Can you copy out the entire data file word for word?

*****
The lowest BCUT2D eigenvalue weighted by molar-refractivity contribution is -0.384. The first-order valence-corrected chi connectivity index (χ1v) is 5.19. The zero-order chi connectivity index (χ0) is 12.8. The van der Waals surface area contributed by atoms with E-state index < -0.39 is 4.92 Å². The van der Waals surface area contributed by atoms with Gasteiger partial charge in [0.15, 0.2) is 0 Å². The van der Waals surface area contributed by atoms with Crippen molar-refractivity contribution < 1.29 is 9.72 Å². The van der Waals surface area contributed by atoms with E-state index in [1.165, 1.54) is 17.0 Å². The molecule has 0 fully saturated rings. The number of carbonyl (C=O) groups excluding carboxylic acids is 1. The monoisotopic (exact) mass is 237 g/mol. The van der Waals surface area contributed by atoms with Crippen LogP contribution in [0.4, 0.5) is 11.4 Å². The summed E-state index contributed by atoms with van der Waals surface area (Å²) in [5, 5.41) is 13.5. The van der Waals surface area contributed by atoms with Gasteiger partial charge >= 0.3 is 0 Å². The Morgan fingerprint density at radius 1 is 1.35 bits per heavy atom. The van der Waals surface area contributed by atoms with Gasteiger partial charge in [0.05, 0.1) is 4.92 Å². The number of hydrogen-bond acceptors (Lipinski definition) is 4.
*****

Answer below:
The lowest BCUT2D eigenvalue weighted by molar-refractivity contribution is -0.384. The first-order valence-corrected chi connectivity index (χ1v) is 5.19. The zero-order chi connectivity index (χ0) is 12.8. The van der Waals surface area contributed by atoms with E-state index < -0.39 is 4.92 Å². The van der Waals surface area contributed by atoms with Gasteiger partial charge in [0.15, 0.2) is 0 Å². The van der Waals surface area contributed by atoms with Crippen molar-refractivity contribution < 1.29 is 9.72 Å². The van der Waals surface area contributed by atoms with E-state index in [1.165, 1.54) is 17.0 Å². The molecule has 0 fully saturated rings. The number of carbonyl (C=O) groups excluding carboxylic acids is 1. The monoisotopic (exact) mass is 237 g/mol. The van der Waals surface area contributed by atoms with Crippen LogP contribution in [0.4, 0.5) is 11.4 Å². The summed E-state index contributed by atoms with van der Waals surface area (Å²) in [5, 5.41) is 13.5. The van der Waals surface area contributed by atoms with Gasteiger partial charge >= 0.3 is 0 Å². The Morgan fingerprint density at radius 1 is 1.35 bits per heavy atom. The van der Waals surface area contributed by atoms with Gasteiger partial charge in [0.05, 0.1) is 4.92 Å². The number of hydrogen-bond acceptors (Lipinski definition) is 4.